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Steerable nosewheels

Advice from Eric Brownbill on how to set up the steerable nosewheels on ARTF Trainers. This article discusses the common problems with steerable nosewheels and may save you a wasted trip to Aston Down.
 
Steerable nosewheels :
The current 40 size ARTF Trainers are all designed on very similar lines and fitted with a steerable nosewheel. It’s easy to see why the manufacturers include this; it’s an extra feature they can add at minimal cost, and the novice can dream of taxiing out onto the runway for his first takeoff, then triumphantly taxiing back after his first super smooth landing!
Sadly, the steerable undercarriage isn’t going to be at all effective unless you have the benefit of a smooth tarmac runway. But even on the tarmac of Aston Down, there are several almost inevitable problems with the steerable nosewheel. On at least one occasion, the result of these problems was that it was impossible for anyone to get the model airborne.
Nosewheel movement :
If you hook up the nosewheel to the servo in the obvious manner, say middle hole on the servo arm to middle hole on the nosewheel arm, you get far too much movement. Most people are used to the sort of movement you see in the front wheels of cars which can move 30-40 degrees each way, so this is the sort of movement they put on a steerable nosewheel. If you've this sort of movement, a slight touch on the rudder stick, even while taxiing slowly, will cause the model to roll on it’s side. At high speed on a takeoff run, or after a landing, touching the steering becomes an excellent way of destroying the model.
To be effective and controllable, you need minimal movement. This means that the link attached to the servo needs to be on the innermost hole of the servo arm and the link attached to the nosewheel on the outermost hole. Practical experience has shown that sorting the link attachments out on the flying field is almost impossible, it’s really a workshop job, so the advice is to do it before you go flying. It will save you disappointment and a wasted journey.
Nosewheel alignment :
Every owner of an ARTF Trainer has told me that the nosewheel is aligned correctly, but none of them ever are. The only way to find out if it is, is to test it. The way to do this is to sit the model on a flat bit of runway, or it could be your drive at home, hold it by the tail fin and give it a smart push forward. It soon becomes clear which way the model wants to run and you can make adjustments to the linkage until it goes straight.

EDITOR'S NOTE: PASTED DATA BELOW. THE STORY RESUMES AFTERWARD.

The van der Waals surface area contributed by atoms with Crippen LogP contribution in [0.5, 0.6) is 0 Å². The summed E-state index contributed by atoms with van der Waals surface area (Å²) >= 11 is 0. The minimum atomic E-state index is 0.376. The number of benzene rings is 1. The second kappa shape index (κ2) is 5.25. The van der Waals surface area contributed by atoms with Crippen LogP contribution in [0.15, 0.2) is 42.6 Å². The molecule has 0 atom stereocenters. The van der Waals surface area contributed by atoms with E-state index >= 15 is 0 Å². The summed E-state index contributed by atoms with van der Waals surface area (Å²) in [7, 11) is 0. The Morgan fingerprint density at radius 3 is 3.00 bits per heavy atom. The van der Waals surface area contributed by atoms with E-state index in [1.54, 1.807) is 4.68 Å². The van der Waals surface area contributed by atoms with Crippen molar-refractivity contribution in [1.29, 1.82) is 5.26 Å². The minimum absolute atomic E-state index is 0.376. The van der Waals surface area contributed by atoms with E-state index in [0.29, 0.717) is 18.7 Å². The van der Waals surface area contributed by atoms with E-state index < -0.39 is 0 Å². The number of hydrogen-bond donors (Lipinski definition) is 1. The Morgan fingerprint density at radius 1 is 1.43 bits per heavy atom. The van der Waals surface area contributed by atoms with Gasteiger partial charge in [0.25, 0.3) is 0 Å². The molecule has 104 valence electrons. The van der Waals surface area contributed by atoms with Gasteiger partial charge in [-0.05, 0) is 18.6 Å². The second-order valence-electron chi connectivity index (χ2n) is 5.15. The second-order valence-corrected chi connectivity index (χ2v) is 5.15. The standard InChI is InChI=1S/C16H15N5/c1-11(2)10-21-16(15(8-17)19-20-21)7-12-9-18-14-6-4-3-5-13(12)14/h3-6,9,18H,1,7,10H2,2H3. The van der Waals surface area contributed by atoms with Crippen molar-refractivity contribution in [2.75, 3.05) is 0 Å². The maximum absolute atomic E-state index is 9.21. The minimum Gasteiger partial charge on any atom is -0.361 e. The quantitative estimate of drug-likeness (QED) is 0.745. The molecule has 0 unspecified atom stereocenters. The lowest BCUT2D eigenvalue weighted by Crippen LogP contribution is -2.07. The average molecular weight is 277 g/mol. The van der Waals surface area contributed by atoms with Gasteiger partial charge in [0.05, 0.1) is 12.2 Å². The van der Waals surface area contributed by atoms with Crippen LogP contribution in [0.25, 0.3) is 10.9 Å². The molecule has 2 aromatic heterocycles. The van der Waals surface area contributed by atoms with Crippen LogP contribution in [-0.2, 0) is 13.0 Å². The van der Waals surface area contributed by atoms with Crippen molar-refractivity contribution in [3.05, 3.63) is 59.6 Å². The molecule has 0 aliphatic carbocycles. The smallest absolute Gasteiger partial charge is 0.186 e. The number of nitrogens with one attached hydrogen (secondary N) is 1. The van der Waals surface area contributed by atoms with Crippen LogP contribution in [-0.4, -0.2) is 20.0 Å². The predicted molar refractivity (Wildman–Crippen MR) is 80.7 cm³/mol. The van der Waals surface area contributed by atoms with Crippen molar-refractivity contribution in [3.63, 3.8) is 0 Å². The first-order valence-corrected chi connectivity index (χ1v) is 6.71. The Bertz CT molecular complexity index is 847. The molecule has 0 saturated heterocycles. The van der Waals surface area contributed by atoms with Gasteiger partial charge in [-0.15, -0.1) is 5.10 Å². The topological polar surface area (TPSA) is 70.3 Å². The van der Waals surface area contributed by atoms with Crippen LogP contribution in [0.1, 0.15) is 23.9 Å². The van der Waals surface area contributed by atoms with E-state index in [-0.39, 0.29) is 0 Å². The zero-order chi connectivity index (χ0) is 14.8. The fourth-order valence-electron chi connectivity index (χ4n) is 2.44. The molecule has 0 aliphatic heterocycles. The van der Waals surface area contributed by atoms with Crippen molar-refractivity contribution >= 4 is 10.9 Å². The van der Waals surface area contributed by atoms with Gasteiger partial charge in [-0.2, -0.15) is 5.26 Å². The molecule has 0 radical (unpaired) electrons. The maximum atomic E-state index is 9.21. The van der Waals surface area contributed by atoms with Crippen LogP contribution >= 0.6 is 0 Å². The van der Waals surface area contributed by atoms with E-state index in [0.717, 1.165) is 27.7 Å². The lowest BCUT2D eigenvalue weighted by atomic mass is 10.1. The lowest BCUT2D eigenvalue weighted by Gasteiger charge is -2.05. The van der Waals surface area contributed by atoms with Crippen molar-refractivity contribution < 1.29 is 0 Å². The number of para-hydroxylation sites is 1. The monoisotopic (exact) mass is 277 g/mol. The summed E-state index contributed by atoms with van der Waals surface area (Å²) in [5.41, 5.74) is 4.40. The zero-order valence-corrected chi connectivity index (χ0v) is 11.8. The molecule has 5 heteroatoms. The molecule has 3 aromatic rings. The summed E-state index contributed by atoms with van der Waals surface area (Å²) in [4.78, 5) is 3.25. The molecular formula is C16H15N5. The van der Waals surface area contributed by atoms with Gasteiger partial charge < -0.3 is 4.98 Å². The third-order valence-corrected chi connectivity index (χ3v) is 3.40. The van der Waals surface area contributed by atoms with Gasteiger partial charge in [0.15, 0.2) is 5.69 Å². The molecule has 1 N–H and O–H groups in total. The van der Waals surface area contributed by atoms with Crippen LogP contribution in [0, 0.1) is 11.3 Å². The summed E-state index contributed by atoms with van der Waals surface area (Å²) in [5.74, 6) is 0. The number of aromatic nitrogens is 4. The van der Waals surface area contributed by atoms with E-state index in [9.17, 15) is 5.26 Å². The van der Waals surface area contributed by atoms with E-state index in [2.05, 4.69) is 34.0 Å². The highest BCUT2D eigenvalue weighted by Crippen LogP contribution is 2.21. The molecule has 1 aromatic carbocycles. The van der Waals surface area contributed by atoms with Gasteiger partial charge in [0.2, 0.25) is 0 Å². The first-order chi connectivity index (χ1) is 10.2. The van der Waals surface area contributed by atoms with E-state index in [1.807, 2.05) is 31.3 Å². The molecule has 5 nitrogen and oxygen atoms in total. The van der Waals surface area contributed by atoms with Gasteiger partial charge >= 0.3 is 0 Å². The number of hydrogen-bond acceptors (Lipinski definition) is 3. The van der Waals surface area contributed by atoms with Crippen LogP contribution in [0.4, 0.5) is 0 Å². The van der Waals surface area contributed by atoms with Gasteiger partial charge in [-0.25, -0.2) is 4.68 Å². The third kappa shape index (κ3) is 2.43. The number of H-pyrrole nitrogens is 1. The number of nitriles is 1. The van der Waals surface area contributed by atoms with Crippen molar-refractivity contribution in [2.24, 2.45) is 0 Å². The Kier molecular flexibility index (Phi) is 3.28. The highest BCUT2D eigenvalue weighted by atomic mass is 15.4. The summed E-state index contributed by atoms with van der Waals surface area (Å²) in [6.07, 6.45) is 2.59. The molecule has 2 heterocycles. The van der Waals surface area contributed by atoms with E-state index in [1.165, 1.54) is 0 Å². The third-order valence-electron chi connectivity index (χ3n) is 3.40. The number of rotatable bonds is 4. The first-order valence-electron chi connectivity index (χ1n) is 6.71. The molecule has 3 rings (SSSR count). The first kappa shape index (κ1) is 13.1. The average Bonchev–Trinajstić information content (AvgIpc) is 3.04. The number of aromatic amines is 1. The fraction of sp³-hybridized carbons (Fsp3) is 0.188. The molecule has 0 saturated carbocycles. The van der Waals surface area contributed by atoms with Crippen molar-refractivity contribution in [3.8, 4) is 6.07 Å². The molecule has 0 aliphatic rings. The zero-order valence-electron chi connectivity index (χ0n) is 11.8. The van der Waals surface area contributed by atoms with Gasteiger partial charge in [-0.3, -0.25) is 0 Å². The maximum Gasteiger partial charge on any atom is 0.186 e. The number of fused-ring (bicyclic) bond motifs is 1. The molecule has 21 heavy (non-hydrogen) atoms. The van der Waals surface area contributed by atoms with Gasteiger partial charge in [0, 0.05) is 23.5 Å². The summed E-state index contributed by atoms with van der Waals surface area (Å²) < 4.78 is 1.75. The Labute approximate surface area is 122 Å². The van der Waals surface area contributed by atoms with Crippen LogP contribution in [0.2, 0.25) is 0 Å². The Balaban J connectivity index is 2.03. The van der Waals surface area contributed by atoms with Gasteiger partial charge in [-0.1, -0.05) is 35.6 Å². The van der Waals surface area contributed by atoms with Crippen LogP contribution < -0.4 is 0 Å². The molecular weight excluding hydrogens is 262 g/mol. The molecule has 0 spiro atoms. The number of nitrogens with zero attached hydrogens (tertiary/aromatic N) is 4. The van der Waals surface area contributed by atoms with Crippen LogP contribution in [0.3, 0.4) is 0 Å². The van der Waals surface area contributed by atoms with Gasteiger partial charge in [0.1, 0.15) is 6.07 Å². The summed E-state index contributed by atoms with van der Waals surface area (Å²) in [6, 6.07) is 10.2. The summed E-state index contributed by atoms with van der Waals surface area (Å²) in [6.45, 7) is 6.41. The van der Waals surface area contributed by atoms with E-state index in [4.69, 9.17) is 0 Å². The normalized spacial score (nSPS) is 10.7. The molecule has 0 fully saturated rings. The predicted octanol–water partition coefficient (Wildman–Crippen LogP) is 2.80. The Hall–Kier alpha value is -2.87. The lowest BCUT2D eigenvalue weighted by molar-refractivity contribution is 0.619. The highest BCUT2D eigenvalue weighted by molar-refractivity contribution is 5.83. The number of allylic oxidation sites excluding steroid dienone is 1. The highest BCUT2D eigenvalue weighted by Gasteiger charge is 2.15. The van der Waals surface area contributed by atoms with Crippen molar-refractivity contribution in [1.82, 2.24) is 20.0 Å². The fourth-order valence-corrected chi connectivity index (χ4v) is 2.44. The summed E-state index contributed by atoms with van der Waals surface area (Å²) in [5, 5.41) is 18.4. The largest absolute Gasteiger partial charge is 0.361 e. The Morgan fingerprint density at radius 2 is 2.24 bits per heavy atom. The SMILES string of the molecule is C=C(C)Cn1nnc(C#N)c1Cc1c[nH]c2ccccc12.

You may find that making adjustments to the nose linkage on the field is difficult, it’s really another workshop job so the quick fix is to use the rudder trim to get the nosewheel straight. The rudder may go out of alignment in the process but you can then adjust the linkage to the rudder because it’s usually quite easy to make adjustments to the external clevis with attaches the linkage to the rudder horn.
Keeping the nosewheel alignment correct :
You will need to check the alignment regularly. If you do a heavy landing, the bit that will hit the ground is the nosewheel, and even if it doesn’t look bent it easily gets knocked out of alignment.
Advice on steering the model on the ground :
The basic advice is use care and finesse at all times.
On a take off run, try and anticipate if the model is going to run off course and apply a little correction (stick pressure rather than movement) before it does. Once it has veered off course it becomes very difficult to get it straight again, and you usually finish up with a series of over corrections which cause the model to zigzag all over the runway. Once this happens, the only course is to kill the engine and start again.
The other thing is not to get too hung up about steering the model; if you want to do model cars you need to join a different club! The purpose of the take off run is to get up enough speed to get airborne, so if you have enough speed get airborne, get into the air even if you are pointing 45 degrees the wrong way (subject, of course, to considerations of safety). I’ve seen several members so concerned about steering that they’ve run off the far side of the runway even though they had flying speed.
Finally, be very careful what you do following touchdown. You spoil the effect of a super smooth landing if you hit the rudder stick too hard and the model rolls on its side!!